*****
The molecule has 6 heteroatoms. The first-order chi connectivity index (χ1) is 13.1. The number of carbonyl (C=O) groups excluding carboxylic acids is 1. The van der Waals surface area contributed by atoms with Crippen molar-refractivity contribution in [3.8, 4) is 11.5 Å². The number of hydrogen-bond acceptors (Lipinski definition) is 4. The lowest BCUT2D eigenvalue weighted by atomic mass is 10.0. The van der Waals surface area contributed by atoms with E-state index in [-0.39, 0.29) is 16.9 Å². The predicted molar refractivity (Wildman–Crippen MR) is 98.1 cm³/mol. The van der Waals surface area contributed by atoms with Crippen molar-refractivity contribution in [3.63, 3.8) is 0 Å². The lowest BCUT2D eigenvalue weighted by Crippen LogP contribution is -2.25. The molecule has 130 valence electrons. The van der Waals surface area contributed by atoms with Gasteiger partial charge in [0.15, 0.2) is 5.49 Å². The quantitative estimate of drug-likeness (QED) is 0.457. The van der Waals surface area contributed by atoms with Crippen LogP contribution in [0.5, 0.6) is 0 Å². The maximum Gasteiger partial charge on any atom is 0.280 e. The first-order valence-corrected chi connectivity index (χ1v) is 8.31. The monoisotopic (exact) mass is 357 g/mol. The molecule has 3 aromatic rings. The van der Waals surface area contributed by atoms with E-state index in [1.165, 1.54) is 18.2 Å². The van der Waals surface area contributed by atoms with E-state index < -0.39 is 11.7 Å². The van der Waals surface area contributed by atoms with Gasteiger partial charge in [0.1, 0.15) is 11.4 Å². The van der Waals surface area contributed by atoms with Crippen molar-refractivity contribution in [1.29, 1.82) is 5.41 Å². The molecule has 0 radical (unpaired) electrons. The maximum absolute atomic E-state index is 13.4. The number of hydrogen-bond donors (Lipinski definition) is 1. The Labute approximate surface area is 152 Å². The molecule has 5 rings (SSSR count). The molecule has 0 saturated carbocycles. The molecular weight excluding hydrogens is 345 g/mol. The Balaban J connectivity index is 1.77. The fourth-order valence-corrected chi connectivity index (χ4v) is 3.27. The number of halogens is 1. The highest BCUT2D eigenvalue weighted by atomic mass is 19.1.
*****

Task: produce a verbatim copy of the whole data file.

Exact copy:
The molecule has 6 heteroatoms. The first-order chi connectivity index (χ1) is 13.1. The number of carbonyl (C=O) groups excluding carboxylic acids is 1. The van der Waals surface area contributed by atoms with Crippen molar-refractivity contribution in [3.8, 4) is 11.5 Å². The number of hydrogen-bond acceptors (Lipinski definition) is 4. The lowest BCUT2D eigenvalue weighted by atomic mass is 10.0. The van der Waals surface area contributed by atoms with E-state index in [-0.39, 0.29) is 16.9 Å². The predicted molar refractivity (Wildman–Crippen MR) is 98.1 cm³/mol. The van der Waals surface area contributed by atoms with Crippen molar-refractivity contribution in [3.63, 3.8) is 0 Å². The lowest BCUT2D eigenvalue weighted by Crippen LogP contribution is -2.25. The molecule has 130 valence electrons. The van der Waals surface area contributed by atoms with Gasteiger partial charge in [0.15, 0.2) is 5.49 Å². The quantitative estimate of drug-likeness (QED) is 0.457. The van der Waals surface area contributed by atoms with Crippen LogP contribution in [0.5, 0.6) is 0 Å². The maximum Gasteiger partial charge on any atom is 0.280 e. The first-order valence-corrected chi connectivity index (χ1v) is 8.31. The monoisotopic (exact) mass is 357 g/mol. The molecule has 3 aromatic rings. The van der Waals surface area contributed by atoms with E-state index in [1.165, 1.54) is 18.2 Å². The van der Waals surface area contributed by atoms with E-state index < -0.39 is 11.7 Å². The van der Waals surface area contributed by atoms with Gasteiger partial charge in [0.1, 0.15) is 11.4 Å². The van der Waals surface area contributed by atoms with Crippen molar-refractivity contribution in [1.29, 1.82) is 5.41 Å². The molecule has 0 radical (unpaired) electrons. The maximum absolute atomic E-state index is 13.4. The number of hydrogen-bond donors (Lipinski definition) is 1. The Labute approximate surface area is 152 Å². The molecule has 5 rings (SSSR count). The molecule has 0 saturated carbocycles. The molecular weight excluding hydrogens is 345 g/mol. The Balaban J connectivity index is 1.77. The fourth-order valence-corrected chi connectivity index (χ4v) is 3.27. The number of halogens is 1. The highest BCUT2D eigenvalue weighted by atomic mass is 19.1.